His business finance class with professor of finance and international business Alka Bramhandkar boosted Jared Finke in Germany. He said he used his knowledge of finance, accounting and computers to help develop the receivables analysis program for Wirtgen GmbH.

Finke, a business administration major concentrating in finance, worked on two projects. As a test user of the custom receivables analysis program’s English version, he tested each function of the program and reported any errors to the SAP software team. And he researched the structure of customer holding companies through Internet searches, annual reports and credit ratings. With this information, he updated the existing customer database and consolidated all of the subsidiaries under one group name, using the German version of Excel.

The benefits of hands-on experience also struck Dan Shirley, a business administration major concentrating in marketing, during his Squeeze Pod internship. His responsibilities with the marketing department included attending marketing meetings, constructing spreadsheets and reviewing media kits for the most effective use of advertising dollars.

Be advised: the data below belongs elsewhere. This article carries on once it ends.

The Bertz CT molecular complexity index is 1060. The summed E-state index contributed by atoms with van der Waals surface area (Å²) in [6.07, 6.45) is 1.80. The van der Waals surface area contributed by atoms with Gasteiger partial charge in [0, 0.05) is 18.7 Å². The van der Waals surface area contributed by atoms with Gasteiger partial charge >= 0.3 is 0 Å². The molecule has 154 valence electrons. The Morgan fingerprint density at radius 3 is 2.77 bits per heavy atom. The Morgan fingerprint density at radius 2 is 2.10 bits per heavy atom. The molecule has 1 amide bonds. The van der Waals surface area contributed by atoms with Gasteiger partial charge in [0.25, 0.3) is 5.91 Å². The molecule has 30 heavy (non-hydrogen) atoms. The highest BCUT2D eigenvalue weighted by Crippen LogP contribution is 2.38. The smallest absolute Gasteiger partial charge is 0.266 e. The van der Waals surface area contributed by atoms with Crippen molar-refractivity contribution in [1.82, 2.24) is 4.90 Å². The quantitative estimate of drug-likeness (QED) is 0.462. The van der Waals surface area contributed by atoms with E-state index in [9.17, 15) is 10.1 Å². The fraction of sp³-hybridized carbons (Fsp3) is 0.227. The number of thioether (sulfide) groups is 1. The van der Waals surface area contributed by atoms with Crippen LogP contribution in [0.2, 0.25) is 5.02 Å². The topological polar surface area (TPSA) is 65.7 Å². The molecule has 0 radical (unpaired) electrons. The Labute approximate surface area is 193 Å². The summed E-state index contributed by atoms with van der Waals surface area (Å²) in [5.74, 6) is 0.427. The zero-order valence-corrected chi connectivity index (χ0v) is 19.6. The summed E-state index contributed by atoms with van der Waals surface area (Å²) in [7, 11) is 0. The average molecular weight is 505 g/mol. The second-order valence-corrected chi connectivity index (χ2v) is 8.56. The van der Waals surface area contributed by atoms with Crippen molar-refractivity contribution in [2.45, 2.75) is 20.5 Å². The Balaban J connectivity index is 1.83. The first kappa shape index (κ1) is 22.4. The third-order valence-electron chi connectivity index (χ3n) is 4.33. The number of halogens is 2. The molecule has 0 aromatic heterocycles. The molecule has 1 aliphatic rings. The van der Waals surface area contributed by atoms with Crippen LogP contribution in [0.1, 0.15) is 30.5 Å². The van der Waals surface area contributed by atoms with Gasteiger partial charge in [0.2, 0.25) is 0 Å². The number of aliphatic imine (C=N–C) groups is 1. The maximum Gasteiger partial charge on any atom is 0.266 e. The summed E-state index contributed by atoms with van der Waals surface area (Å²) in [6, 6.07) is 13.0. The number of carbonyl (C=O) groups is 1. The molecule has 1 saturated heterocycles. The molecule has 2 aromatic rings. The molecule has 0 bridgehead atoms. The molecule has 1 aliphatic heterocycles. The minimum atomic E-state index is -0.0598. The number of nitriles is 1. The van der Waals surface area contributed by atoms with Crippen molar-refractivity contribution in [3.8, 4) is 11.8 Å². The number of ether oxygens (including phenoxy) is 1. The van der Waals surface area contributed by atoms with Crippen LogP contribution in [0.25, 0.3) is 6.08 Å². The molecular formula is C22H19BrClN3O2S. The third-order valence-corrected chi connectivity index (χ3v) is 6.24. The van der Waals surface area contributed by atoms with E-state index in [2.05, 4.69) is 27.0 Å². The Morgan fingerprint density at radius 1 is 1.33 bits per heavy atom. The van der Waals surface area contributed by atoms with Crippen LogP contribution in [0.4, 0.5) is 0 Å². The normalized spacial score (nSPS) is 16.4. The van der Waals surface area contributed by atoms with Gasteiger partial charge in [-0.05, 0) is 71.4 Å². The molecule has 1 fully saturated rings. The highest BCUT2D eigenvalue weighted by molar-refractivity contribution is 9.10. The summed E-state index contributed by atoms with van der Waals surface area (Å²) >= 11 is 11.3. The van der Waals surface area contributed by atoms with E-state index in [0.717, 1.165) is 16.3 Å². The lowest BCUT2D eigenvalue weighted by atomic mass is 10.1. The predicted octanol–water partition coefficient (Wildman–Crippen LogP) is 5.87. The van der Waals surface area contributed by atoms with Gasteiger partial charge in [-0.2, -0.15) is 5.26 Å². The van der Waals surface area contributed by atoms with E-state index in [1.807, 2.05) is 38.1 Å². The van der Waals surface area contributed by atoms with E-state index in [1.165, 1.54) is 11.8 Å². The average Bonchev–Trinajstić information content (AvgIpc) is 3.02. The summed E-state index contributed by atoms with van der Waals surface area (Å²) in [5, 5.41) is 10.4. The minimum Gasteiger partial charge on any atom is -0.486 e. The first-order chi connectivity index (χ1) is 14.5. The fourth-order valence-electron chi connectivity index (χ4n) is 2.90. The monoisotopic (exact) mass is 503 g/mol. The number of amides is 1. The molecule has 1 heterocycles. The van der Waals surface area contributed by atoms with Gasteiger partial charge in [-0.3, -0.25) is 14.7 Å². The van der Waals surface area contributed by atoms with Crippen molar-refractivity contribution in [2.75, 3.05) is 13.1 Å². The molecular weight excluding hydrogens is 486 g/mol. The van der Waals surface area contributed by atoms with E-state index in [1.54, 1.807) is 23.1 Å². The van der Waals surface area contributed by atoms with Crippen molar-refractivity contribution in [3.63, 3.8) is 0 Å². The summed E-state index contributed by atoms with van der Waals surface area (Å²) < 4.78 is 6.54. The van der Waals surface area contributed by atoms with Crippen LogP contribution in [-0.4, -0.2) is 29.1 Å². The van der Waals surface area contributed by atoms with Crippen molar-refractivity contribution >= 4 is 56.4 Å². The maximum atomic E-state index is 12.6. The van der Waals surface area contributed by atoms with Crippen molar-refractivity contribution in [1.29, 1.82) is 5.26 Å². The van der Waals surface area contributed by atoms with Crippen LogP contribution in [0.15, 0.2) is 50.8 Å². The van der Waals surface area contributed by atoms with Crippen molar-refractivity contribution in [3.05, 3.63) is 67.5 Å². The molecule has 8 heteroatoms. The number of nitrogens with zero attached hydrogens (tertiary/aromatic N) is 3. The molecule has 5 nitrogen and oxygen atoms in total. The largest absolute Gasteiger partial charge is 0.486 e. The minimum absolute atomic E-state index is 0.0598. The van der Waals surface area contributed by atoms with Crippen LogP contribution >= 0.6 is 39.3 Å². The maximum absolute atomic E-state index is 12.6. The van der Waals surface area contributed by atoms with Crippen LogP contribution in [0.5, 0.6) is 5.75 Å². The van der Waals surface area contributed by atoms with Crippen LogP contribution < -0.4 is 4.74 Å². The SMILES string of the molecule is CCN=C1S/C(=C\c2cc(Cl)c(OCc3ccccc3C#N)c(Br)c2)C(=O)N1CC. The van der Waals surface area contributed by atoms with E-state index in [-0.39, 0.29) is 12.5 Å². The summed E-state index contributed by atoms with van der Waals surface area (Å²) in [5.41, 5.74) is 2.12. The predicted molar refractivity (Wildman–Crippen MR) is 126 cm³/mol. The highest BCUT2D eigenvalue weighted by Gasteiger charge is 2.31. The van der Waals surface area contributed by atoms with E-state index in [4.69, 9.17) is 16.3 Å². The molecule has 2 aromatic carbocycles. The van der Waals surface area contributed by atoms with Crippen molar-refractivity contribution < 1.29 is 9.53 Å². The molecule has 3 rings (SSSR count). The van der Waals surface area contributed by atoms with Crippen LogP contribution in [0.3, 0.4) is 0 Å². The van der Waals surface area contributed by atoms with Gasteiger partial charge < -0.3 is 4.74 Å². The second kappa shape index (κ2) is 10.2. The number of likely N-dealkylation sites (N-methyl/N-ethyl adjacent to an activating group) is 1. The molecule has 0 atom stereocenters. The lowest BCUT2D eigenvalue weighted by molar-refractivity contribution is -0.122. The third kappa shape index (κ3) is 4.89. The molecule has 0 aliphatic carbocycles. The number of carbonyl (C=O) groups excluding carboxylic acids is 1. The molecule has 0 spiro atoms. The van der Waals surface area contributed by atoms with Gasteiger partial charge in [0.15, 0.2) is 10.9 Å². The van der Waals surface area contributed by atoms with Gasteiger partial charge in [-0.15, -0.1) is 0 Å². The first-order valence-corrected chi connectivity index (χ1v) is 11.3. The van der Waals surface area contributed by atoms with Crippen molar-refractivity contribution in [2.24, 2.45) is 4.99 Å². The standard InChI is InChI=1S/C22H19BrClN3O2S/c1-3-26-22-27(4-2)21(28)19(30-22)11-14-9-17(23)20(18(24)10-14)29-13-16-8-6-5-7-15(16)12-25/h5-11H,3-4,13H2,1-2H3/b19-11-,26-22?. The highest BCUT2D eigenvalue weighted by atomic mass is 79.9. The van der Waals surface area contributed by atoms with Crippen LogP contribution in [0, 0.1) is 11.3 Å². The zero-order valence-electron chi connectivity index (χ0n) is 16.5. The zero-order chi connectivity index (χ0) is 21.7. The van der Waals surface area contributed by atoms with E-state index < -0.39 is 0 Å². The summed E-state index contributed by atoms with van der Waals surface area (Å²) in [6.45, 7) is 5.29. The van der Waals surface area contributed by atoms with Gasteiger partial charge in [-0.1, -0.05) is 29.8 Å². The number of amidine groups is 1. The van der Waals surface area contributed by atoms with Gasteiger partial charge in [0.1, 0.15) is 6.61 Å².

“I have become more of a businessman than a student,” he said. “Actually going out and meeting with formulators, CEOs, and other business partners, I was not looked at as a student but rather a person to do business with.”

In marketing, time spent in the field is time well spent. Shirley values the lesson he learned about getting out of the office building and visiting stores.

“Many large corporations will compose case studies to get a feel for competition, which limits creativity and an open mind,” he said. “CEO and founder of Squeeze Pod Kevin Garrity taught me this as we would talk to store managers and look at the new packaging, positioning and prices of different products. Any advice I would give to a student is hit the stores and soak up the information they have to offer.”

With a summer internship, students sharpen their focus on their goals after graduation. Shirley is excited: “Seeing all of the work it takes to make a business, it has motivated me to be as polished as I can be for when I graduate and re-enter the business world with a new vision.”